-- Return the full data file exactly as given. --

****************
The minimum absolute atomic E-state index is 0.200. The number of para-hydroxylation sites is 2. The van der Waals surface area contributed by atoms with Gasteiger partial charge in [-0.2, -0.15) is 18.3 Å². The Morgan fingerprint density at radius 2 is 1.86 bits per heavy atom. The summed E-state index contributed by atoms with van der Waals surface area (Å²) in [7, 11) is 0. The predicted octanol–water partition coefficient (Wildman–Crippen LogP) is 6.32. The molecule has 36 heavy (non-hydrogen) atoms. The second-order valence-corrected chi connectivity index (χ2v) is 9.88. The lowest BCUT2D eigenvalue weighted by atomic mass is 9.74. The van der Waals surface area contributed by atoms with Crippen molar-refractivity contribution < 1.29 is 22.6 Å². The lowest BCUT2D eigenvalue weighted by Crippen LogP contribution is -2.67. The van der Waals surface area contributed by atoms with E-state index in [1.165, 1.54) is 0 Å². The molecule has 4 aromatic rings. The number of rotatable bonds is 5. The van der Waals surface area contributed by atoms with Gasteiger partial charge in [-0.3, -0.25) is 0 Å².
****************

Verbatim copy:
The minimum absolute atomic E-state index is 0.200. The number of para-hydroxylation sites is 2. The van der Waals surface area contributed by atoms with Gasteiger partial charge in [-0.2, -0.15) is 18.3 Å². The Morgan fingerprint density at radius 2 is 1.86 bits per heavy atom. The summed E-state index contributed by atoms with van der Waals surface area (Å²) in [7, 11) is 0. The predicted octanol–water partition coefficient (Wildman–Crippen LogP) is 6.32. The molecule has 36 heavy (non-hydrogen) atoms. The second-order valence-corrected chi connectivity index (χ2v) is 9.88. The lowest BCUT2D eigenvalue weighted by atomic mass is 9.74. The van der Waals surface area contributed by atoms with Crippen molar-refractivity contribution < 1.29 is 22.6 Å². The lowest BCUT2D eigenvalue weighted by Crippen LogP contribution is -2.67. The van der Waals surface area contributed by atoms with E-state index in [1.165, 1.54) is 0 Å². The molecule has 4 aromatic rings. The number of rotatable bonds is 5. The van der Waals surface area contributed by atoms with Gasteiger partial charge in [-0.3, -0.25) is 0 Å².